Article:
Lawyer tells Muskrat inquiry 'something sinister' about pared down gas report
Conflicting testimony about who directed removal of liquid natural gas information from report
A lawyer at the Muskrat Falls inquiry says a report that looked favourably upon importing liquid natural gas (LNG) as an option for Newfoundland's future electricity needs was suppressed, and there might be "sinister" reasons behind the decision.
Barry Learmonth is co-counsel at the inquiry, and he's not afraid to inject his own theories about how the planning for Muskrat Falls unfolded.
This week he was trying to find out why a 2012 report by Wood Mackenzie was substantially altered before it was released to the public, and who made the decision.
His questions resulted in plenty of finger-pointing, some uncomfortable testimony for a senior government bureaucrat, and several "I don't know" replies from a former high-profile politician, Jerome Kennedy, who helped lead the charge to sanction Muskrat Falls six years ago.
This led Learmonth to offer his own explanation.
"I suggest to you the reason is it gave a much more favourable consideration to LNG and the government was determined to eliminate all options other than Muskrat Falls, and therefore this had to go."
Bruneau stirs the pot
The issue involves some intense debate in 2012 about whether natural gas was a viable option, using either a pipeline to the Jeanne d'Arc Basin to tap into the supply of gas being produced by oil platforms in the offshore, or importing liquid natural gas from external sources.
Government-owned Nalcor had earlier screened out the gas option, and only compared Muskrat Falls and the isolated island power grid to determine which was the least-cost option.
An analysis by Nalcor determined Muskrat was the preferred choice, and the project was sanctioned at a cost of $6.2 billion in late 2012.
But an engineering professor at Memorial University, Stephen Bruneau, raised doubts earlier that year after giving an attention-grabbing presentation that touted the potential of offshore gas.
In response, government hired a company called Ziff Energy to review those options, and its findings determined neither domestic gas nor LNG were feasible.
But the issue didn't end there. Government then hired another firm, Wood Mackenzie, to review and comment on the Ziff report.
Wood Mackenzie came back with some dramatically lower cost estimates for the LNG option, potentially making it a cheaper alternative to maintaining the isolated island grid.
'Manipulating the message'
But all references to LNG were removed from the Wood Mackenzie report before it was released publicly, and Learmonth seized on this, accusing government of "cherrypicking" and "manipulating the message" at a time when debate was raging about Muskrat Falls.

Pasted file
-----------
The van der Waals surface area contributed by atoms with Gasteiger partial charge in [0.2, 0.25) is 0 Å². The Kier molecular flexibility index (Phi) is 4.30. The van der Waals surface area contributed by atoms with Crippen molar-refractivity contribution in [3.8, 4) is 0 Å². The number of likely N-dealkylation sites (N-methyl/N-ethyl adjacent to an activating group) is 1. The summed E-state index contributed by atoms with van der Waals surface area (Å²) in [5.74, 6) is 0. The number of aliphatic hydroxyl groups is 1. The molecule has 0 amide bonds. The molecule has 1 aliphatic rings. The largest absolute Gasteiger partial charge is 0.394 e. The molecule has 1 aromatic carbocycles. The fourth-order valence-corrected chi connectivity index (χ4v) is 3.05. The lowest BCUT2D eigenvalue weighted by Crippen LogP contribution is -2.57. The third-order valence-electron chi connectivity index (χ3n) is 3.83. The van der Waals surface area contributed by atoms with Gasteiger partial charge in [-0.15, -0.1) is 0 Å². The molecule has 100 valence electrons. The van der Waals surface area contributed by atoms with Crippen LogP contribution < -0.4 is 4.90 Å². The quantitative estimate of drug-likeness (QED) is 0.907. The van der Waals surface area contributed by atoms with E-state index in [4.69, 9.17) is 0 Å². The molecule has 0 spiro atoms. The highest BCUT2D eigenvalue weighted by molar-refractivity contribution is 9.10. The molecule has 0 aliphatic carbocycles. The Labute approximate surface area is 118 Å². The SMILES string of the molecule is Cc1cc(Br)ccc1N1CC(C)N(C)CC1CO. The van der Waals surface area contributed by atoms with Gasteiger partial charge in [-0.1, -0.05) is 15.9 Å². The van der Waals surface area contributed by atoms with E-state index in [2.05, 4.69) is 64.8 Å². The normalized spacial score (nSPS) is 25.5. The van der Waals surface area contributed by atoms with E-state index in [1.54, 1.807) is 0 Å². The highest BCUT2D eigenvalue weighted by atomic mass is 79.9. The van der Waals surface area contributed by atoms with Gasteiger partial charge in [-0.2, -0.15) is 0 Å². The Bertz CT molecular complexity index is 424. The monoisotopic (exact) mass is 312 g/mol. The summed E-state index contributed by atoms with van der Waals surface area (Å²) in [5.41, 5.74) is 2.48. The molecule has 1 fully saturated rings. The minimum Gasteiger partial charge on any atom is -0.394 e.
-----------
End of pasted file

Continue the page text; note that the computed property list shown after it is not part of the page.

Learmonth went so far as to say the reviews were not an honest assessment, but a process designed to eliminate natural gas.
"The conduct in suppressing that report is not consistent with an open, objective assessment," Learmonth stated.
So who made the call to pare down the report?
Was it Jerome Kennedy, the outspoken former politician who served as minister of Natural Resources when Muskrat Falls was sanctioned?
Kennedy said "I was trying to get everything out there."
But Kennedy offered his own theory. Perhaps it was Jim Keating, the vice-president of oil and gas with Nalcor.
Evidence shows Keating took quite an interest in the review, including an October 2012 email to a government official in which he wrote: "WM (Wood Mackenzie) should say they were to comment only on the pipeline piece."
Whether or not that had undue influence, sir, or had influence in terms of the decision being made, I don't know.- Jerome Kennedy
"Whether or not that had undue influence, sir, or had influence in terms of the decision being made, I don't know," Kennedy said of Keating's email.
But in a series of messages with CBC News on Wednesday, Keating denied any involvement.
"I did not direct any removal," he said.
Keating said he was asked to review the report for "accuracy and completeness," and then added: "I understood I was to receive a report about (Wood Mackenzie's) review of the pipeline option; not LNG.
"I understood that government had asked only for a pipeline review, therefore I was surprised to see the LNG comments, but it mattered not to me."
'Minister Kennedy was all over these papers'
The clearest answer came from Charles Bown, the deputy minister of Natural Resources at the time Muskrat Falls was sanctioned.
Bown was a key liaison between government and Nalcor during the planning and sanctioning phase, and his name has come up numerous times during the inquiry.
He took the witness stand on Wednesday, and was also pressed for answers by Learmonth on the Wood Mackenzie report.
After some reluctance, Bown offered this:
"I would say, with the best of my recollection, that that direction would have come from Minister Kennedy," Bown said of his former boss.
But Bown quickly left open the option that someone else might have influenced Kennedy, saying, "Whether he had conversations with other people over the weekend, when I had provided that copy of the work to him, that I can't verify."
When asked why the information was removed, Bown said the explanation was that public debate was around the issue of a pipeline to the offshore, and the focus should remain on that issue.
Bown said he had no issue with the original report, since "I didn't think the points that they raised were so bad as to change the decision on whether Muskrat Falls was the least cost choice."
Kennedy, meanwhile, concluded his testimony and left the province on a previously scheduled flight Wednesday.
He could not be reached for comment.